Drive into Hatiheu Village but detour left to Aapaka. A narrow dirt road leads to this tiny hamlet but you can just drive to the lookout and see for yourself the jagged cliffs that resemble a giant dinosaur.
Head back to Hatiheu and explore this magical village, with its tranquil vibe, scenic church, and famous beach. Can you spot the statue of the Virgin Mary at the top? Hatiheu is a good place to buy lunch. There’s a good restaurant here but you can also buy a sandwich and eat by the beach or save it for later.
This busy day continues with a hike to Anaho Bay. Pick up the marked trailhead from just outside the village and hike through a thick forest of mango trees to the overlook. This has to be one of the prettiest sites in the Marquesas, a perfect-looking bay, infinite coconut palms, and perhaps a yacht or two moored in the calm waters.
If you’re making good time, hike down to the beach. There’s a small settlement and the beach is safe for swimming though watch out for the waves. If you haven’t had your sandwich yet, now is the time.
From Anaho, it’s a short walk along the path to neighboring Ha’atuatua Bay, with its soft golden sand and commanding cliffs. It’s best, however, to view this bay from a safe distance and not stroll on the sand as this beach is crawling with nasty nono (sandflies). It’s better to have a look and head back to the safety of Anaho Bay.
This day is not over yet! Hike back to the car and as you drive back to Taiohae, stop the Hikokua and Kamuihei archeological sites. These are the finest ancient relics in Nuku Hiva, impressive by every measure.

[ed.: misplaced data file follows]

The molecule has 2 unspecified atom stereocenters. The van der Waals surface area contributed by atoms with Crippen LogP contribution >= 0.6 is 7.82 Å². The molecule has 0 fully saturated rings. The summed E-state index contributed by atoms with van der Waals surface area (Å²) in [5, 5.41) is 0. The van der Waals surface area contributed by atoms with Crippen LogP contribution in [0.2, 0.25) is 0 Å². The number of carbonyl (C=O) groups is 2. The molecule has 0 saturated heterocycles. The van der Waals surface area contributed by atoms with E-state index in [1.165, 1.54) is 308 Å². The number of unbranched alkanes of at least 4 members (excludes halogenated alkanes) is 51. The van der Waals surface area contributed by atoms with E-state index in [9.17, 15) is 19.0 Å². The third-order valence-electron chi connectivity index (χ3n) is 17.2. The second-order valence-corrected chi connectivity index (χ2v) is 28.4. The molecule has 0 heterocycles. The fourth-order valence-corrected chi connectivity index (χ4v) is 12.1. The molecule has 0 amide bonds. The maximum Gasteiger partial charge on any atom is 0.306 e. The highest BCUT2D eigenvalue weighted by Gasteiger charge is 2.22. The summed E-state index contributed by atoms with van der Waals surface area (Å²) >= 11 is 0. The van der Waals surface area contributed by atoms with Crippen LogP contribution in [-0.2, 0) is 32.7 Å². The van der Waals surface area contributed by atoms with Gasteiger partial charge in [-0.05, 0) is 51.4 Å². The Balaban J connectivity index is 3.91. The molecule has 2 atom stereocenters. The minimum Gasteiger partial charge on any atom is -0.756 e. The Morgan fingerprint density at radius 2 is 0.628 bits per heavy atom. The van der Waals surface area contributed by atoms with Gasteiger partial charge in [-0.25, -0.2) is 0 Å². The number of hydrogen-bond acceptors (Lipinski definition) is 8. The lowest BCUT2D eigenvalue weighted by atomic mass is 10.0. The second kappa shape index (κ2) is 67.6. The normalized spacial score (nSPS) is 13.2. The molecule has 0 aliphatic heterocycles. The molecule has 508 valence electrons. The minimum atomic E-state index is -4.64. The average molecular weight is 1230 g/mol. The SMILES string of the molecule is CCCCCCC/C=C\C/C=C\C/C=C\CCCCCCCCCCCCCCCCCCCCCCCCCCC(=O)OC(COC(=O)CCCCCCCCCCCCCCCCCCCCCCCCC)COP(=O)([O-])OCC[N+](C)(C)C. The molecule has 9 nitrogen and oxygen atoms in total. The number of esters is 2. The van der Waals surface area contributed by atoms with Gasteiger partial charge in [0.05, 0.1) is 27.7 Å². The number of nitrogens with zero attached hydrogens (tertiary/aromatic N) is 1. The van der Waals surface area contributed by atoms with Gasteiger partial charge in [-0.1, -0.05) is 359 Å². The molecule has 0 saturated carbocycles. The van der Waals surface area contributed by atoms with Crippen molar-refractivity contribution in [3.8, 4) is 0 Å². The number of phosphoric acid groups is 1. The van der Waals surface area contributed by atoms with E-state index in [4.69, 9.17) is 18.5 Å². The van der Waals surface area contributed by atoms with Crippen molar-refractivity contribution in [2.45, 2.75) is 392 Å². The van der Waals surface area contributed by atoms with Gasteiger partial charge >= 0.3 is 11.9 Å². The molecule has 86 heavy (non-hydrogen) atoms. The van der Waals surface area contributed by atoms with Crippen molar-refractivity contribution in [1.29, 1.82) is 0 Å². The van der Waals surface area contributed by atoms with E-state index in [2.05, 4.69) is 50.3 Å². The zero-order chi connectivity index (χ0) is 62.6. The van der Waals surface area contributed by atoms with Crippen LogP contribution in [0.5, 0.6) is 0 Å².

By now, the sun has set so you’ll carefully drive back in the dark to Taiohae and get a good night’s rest!
Day 12: Toovi Plateau or Colette Bay Hike
It’s your last day in the Marquesas Islands and there’s no better way to bid farewell to this magical archipelago than with a hike. For a DIY hike, pick up the trail from the back of the Pearl Lodge to Colette Bay. It’s about an 8 km round trip and don’t forget to pack some lunch and mosquito repellent.
For a more adventurous day, join a guide and explore the Toovi Plateau. You drove through this high altitude plateau on your way to Taiohae from the airport. This lush and cooler area resembles somewhere in Europe rather than a remote tropical island. Several hiking trails can take you to different areas of the plateau and even beyond it.
This Marquesas Islands itinerary should give you a good taste of what’s expected in French Polynesia’s wildest island chain. For more travel resources about French Polynesia, check out these guides.